Identities stolen for two-thirds of frauds

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Two-thirds of all frauds are now linked to the abuse of identity details new figures for the first six months of this year have revealed.

Last night businesses and individuals were warned that personal details are an increasingly important commodity that can allow criminals to set up accounts, take out loans or rack up debt in somebody else’s name or hack into somebody’s bank account and steal or launder money through it.

In the first six months of this year members of CIFAS, the UK’s fraud prevention service, recorded almost 114,000 confirmed frauds. Of these two out of three were linked to the abuse of personal details.

Richard Hurley, CIFAS communications manager, said: “With two-thirds of all recorded fraud now relating to the abuse of identity details, the message is clearer than ever.

“Organisations and individuals must develop new ways of safeguarding their personal data, otherwise they effectively provide the fraudster with a licence to steal money.”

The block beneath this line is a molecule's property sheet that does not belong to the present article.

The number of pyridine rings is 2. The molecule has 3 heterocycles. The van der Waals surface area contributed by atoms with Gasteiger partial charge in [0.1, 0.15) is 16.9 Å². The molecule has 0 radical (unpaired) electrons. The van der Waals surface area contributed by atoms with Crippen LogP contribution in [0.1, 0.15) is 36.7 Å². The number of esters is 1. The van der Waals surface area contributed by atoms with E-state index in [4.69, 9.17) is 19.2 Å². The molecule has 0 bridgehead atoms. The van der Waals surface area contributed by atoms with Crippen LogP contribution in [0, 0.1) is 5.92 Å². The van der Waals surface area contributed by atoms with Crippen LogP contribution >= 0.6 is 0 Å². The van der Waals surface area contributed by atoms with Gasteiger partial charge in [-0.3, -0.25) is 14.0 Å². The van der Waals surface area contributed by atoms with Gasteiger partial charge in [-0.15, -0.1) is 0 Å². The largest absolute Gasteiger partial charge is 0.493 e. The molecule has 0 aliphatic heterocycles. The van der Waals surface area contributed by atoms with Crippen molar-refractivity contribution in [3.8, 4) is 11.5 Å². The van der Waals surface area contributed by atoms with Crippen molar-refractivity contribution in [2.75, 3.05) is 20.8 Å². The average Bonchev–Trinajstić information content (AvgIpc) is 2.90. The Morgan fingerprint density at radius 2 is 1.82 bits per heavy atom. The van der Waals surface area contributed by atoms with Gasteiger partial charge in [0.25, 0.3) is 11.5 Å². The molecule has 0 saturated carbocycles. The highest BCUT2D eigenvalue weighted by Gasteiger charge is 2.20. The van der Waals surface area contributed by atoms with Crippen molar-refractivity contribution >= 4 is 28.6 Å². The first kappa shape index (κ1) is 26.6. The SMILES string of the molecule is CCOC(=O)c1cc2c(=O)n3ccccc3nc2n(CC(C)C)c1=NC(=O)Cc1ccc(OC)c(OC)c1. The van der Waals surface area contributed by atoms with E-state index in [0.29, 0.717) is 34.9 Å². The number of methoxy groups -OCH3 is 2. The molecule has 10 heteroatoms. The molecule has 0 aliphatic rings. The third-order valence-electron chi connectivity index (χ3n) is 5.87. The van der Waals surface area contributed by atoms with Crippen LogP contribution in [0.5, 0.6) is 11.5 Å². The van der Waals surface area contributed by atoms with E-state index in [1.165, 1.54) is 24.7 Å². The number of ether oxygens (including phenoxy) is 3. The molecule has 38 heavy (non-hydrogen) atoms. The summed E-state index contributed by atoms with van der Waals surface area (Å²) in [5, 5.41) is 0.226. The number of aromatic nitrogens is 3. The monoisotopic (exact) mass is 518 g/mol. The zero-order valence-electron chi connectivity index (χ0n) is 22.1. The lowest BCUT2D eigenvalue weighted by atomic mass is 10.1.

Earlier this year figures obtained by the Yorkshire Post showed there were more than 55,000 cases of personal fraud, including identity theft, recorded at homes across the region in 2012.

According to the CIFAS figures overall fraud levels have decreased slightly by three per cent compared with the same period in 2012 but it warned the problem remains a serious concern.

Mr Hurley added: “Identity details and personal data are now driving the vast majority of fraudulent activity, and this signals the need to change processes, protection and attitudes fundamentally. The shifts in targets for fraudsters also underlines that where improved security measures are introduced, fraud simply migrates elsewhere, so all organisations must be prepared to be targeted in new ways.

“Fraud, unfortunately, is a crime that shows no sign of disappearing; organisations and individuals must therefore find a way of staying one step ahead of the fraudsters.”